Abstract: This paper looks at the link between housing conditions and household income and labour market participation in South Africa. I use four waves of panel data from 2002-2009 on households that were originally living in informal dwellings. I find that those households that received free government housing later experienced large increases in their incomes. This effect is driven by increased employment rates among female members of these households, rather than other sources of income. I take advantage of a natural experiment created by a policy of allocating housing to households that lived in close proximity to new housing developments. Using rich spatial data on the roll out of government housing projects, I generate geographic instruments to predict selection into receiving housing. I then use housing projects that were planned and approved but never actually built to allay concerns about non-random placement of housing projects. The fixed effects results are robust to the use of these instruments and placebo tests. I present suggestive evidence that formal housing alleviates the demands of work at home for women, which leads to increases in labour supply to wage paying jobs.
    Keywords: housing; labour supply; time allocation; home production
    JEL: R14 J01
    Date: 2016–05
  7. By: Daniel Rais
    Abstract: We study how industry-level agglomeration economies affect government policy. Using administrative data on firm subsidies in economically lagging regions of Great Britain, we test two alternative hypotheses. Economic geography models imply that firms at an industry’s core can sustain higher tax burdens or require lower subsidies than firms in more remote locations. Conversely, political economy models predict firms at the industry’s core to be more successful at lobbying government, particularly at the sub-national level, thus obtaining more favourable fiscal treatment. We find that local government agencies structure subsidy offers to favour pre-existing employment in locally agglomerated industries, behaviour more in line with theories of policy capture than with economic geography models.
    Date: 2014–12–01
  8. By: Riccardo, Borgoni; Alessandra, Michelangeli; Nicola, Pontarollo;
    Abstract: Cultural amenities are the expression of a cultural environment, given by a combination of aesthetics factors, styles, rhythms, behaviours, which contribute to make vibrant and more enjoyable a neighbourhood. Within the theoretical framework of the hedonic approach, we propose an empirical strategy to capture the multiple effects of cultural amenities. The results are used to determine whether cultural amenities are optimally provided by the municipality of Milan. It turns out that government should devote far more resources to culture.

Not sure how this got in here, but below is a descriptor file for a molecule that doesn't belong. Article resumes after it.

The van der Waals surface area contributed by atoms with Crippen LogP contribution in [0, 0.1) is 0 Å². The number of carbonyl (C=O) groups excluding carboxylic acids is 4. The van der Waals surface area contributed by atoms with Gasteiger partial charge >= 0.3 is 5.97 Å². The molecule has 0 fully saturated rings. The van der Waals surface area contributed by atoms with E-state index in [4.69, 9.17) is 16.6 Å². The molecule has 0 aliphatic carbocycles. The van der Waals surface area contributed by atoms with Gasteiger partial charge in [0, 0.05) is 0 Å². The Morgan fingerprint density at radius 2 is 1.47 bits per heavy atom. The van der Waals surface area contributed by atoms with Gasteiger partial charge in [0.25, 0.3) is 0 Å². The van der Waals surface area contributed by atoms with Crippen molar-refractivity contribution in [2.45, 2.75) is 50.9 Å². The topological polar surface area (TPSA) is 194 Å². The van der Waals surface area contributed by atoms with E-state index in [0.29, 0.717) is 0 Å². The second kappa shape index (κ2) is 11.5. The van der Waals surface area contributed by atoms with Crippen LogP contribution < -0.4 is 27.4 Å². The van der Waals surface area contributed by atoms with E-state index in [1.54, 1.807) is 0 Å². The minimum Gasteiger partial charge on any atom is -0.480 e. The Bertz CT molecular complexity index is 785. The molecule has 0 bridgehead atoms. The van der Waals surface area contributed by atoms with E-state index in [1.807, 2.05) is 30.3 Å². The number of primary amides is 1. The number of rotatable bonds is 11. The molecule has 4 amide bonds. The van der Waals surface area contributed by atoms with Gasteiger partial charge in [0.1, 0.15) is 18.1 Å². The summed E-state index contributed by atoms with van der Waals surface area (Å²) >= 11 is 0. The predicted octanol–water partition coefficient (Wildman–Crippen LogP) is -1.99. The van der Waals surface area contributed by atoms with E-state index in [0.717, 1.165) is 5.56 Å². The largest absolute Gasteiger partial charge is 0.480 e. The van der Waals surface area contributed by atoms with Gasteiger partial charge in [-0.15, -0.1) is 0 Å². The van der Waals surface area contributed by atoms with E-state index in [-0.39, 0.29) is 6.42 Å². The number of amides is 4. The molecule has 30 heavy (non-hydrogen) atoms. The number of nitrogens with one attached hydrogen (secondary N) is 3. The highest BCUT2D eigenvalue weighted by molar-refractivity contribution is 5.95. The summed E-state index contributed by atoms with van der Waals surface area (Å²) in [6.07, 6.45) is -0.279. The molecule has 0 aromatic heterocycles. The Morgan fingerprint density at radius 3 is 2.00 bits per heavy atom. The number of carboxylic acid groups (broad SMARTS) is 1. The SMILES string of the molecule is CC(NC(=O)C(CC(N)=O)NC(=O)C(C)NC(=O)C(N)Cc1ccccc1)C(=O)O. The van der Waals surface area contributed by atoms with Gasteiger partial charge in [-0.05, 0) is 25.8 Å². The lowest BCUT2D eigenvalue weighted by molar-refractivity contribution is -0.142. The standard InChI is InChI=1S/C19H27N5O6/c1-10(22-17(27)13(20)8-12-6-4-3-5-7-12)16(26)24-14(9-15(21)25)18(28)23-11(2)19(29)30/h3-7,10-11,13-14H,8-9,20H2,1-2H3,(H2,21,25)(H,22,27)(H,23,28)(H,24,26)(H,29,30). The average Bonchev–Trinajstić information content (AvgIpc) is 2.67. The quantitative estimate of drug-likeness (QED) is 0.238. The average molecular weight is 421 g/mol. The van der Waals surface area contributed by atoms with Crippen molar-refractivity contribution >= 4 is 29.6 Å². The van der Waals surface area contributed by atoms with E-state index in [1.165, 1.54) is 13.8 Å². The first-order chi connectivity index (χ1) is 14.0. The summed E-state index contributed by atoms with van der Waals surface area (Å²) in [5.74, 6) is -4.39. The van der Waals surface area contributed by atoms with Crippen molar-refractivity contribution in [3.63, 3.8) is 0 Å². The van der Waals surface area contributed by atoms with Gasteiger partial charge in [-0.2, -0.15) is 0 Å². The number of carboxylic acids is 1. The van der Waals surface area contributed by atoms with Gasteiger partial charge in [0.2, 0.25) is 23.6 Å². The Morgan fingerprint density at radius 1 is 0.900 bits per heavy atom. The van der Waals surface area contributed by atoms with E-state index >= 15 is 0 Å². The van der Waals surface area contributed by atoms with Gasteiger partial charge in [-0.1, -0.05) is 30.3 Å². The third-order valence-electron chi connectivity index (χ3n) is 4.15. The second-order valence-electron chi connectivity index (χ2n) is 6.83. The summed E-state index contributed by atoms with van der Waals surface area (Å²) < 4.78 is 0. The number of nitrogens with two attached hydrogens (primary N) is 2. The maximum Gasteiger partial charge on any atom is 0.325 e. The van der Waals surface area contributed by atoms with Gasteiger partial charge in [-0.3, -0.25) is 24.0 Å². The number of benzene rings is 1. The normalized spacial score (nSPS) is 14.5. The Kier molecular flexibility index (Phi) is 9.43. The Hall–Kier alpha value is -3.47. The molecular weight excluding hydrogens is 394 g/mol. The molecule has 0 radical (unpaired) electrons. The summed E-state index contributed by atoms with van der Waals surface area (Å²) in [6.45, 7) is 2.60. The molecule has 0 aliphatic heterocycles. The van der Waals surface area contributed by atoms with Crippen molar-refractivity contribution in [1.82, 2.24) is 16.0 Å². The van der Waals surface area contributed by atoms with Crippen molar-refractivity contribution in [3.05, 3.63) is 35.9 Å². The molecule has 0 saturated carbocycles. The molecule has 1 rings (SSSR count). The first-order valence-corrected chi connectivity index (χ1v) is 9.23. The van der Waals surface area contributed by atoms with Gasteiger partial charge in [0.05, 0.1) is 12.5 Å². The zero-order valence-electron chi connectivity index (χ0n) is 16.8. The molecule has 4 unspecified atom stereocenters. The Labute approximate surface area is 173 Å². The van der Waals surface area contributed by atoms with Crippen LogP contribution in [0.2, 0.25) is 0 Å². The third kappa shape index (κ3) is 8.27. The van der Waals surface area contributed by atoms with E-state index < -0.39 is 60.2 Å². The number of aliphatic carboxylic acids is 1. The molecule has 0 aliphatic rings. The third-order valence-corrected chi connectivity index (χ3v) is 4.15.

Keywords: culture, city, hedonic approach, multilevel models
    JEL: R11 R12 R23
    Date: 2016–05–16
  9. By: Jaromir Benes; Douglas Laxton; Joannes Mongardini
    Abstract: This paper presents a new version of MAPMOD (Mark II) to study the effectiveness of macroprudential regulations. We extend the original model by explicitly modeling the housing market. We show how household demand for housing, house prices, and bank mortgages are intertwined in what we call a deadly embrace. Without macroprudential policies, this deadly embrace naturally leads to housing boom and bust cycles, which can be very costly for the economy, as shown by the Global Financial Crisis of 2008-09.
    Keywords: Business cycles;Credit demand;Credit booms;Household credit;Housing prices;Mortgages;Systemic risk;Macroprudential Policy;Risk management;lending booms, credit crunch, financial crisis, financial cycle, housing market, countercyclical buffers, loan-to-value limits, macroprudential policies
    Date: 2016–04–08
  10. By: Stefano Bosi (EPEE - Centre d'Etudes des Politiques Economiques - Université d'Evry-Val d'Essonne); Cuong Le Van (CES - Centre d'économie de la Sorbonne - UP1 - Université Panthéon-Sorbonne - CNRS - Centre National de la Recherche Scientifique, IPAG BUSINESS SCHOOL - IPAG BUSINESS SCHOOL PARIS, EEP-PSE - Ecole d'Économie de Paris - Paris School of Economics); Ngoc-Sang Pham (EPEE - Centre d'Etudes des Politiques Economiques - Université d'Evry-Val d'Essonne, LEM - Lille - Economie et Management - Université de Lille, Sciences et Technologies - Fédération Universitaire et Polytechnique de Lille - Université de Lille, Sciences Humaines et Sociales - CNRS - Centre National de la Recherche Scientifique)
    Abstract: This paper considers rational land and housing bubbles in an infinite-horizon general equilibrium model. Their demands rest on two different grounds: the land is an input to produce while the house may be consumed. Our work differs from the existing literature in two respects. First, dividends on both these long-lived assets are endogenous and their sequences are computed. Second, we introduce and study different concepts of bubbles, including individual and strong bubbles.
    Keywords: housing bubble,infinite horizon,general equilibrium,land bubble
    Date: 2016–02
  11. By: Harker, Patrick T. (Federal Reserve Bank of Philadelphia)
    Abstract: President Patrick T. Harker provides opening remarks at the Community Reinvestment Act and the White House Promise Zone Initiative: Camden Promise Zone Initiative meeting, organized by the Philadelphia Fed’s Community Development Studies & Education Department, the FDIC, the City of Camden, the Camden Redevelopment Agency, and the U.S. Department of Housing and Urban Development. He discusses how locally developed plans can leverage private-sector investments to promote economic growth.